In addition to my bag of tamales, this year Rosemary shared with me how her family has made them over the years. I have always appreciated my annual tamales gift. After learning the history and tradition behind them and how much and love and hard work go into making them, I appreciate them even more.
With Rosemary’s permission, I’m sharing this pork tamales recipe adapted from my mini-lesson with her.
How to Make Tamales
Rosemary’s Pork Tamales (Makes about 10 dozen tamales)
- 120 dried cornhusks (known at Ojas)
- 15 pounds prepared masa (recipe below)
- About 13 pounds braised and pulled pork meat with the cooking juices reserved (recipe below)
- About 5 quarts mole (recipe below)
- 120 black olives, optional
- Preparing the corn husks:
Place the cornhusks flat one on top of the other in a large bowl.
Pour very hot water over them to cover all the husks.
Cover with a lid and weigh the lid down with a brick or tin cans to keep all the husks submerged in water.
Soak for an hour. When you’re ready to assemble the tamales, pour out the water, wring the husks to get out most of the water and pat away any excess water.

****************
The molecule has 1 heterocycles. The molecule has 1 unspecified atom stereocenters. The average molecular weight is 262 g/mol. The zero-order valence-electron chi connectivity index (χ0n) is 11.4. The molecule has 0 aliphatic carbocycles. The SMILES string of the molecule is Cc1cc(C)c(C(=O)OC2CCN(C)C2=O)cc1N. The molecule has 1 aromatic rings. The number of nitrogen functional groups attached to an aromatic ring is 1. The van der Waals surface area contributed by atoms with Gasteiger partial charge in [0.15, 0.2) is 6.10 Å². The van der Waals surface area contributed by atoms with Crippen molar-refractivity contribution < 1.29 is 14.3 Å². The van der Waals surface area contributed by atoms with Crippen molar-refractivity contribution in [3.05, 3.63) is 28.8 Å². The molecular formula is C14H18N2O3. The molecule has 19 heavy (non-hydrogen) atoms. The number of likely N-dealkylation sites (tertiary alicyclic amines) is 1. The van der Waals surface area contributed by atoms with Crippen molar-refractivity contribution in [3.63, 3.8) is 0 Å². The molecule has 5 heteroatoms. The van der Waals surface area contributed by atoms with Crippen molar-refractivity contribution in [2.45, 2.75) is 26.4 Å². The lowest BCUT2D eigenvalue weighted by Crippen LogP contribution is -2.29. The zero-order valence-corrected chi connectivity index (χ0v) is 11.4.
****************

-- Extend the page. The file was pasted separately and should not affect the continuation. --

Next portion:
- About 13 pounds of pork shoulder or butt, boneless
- 3 onions, quartered
- 6 garlic cloves
- 2 tablespoons salt
Place the pork, onions and garlic in a big pot. (Rosemary uses a roaster for this amount of meat). Add water just to cover the pork, and add the salt.
Bring to a boil. Once it boils, lower the temperature to a simmer, the water should bubble up only every few seconds. Cover and simmer for eight hours, checking every few hours.
Add water just to cover the meat, if necessary.
After the eight-hour cooking time, remove the pork from the liquid and place on a cutting board. Let cool. Meanwhile, strain and cool the cooking liquid and refrigerate.
Once the juices are cold, the fat will have come to the top and solidified. Once it’s solid, you can easily skim the fat from the broth. Skim the fat and reserve the cooking liquid in two parts. Reserve 2 cups for the masa and the rest for to make the chile sauce.
Once the pork has cooled., cut it or pull it into shreds. It will be so tender that it just pulls away. Set aside until you are ready to assemble the tamales. (If you make this the day before, refrigerate.)
- 1 cup canola oil
- 1 cup all-purpose flour
- About 4 quarts of the pork cooking liquid (if there is not enough, add water to make up the difference)
- 4 ounces California chile powder
- 4 ounces New Mexico chile powder
- 2 ounces cumin
- 2 ounces onion powder
- 2 ounces garlic powder
- About 2 tablespoons salt, plus more to taste
In a six-quart saucepot, stir together the flour and oil over medium heat to make a roux. Continue stirring until the mixture becomes a golden color.
Add the chile, cumin, onion and garlic powders until all is combined. With a big whisk, slowly whisk in the liquid until it is one inch from the top of the pot.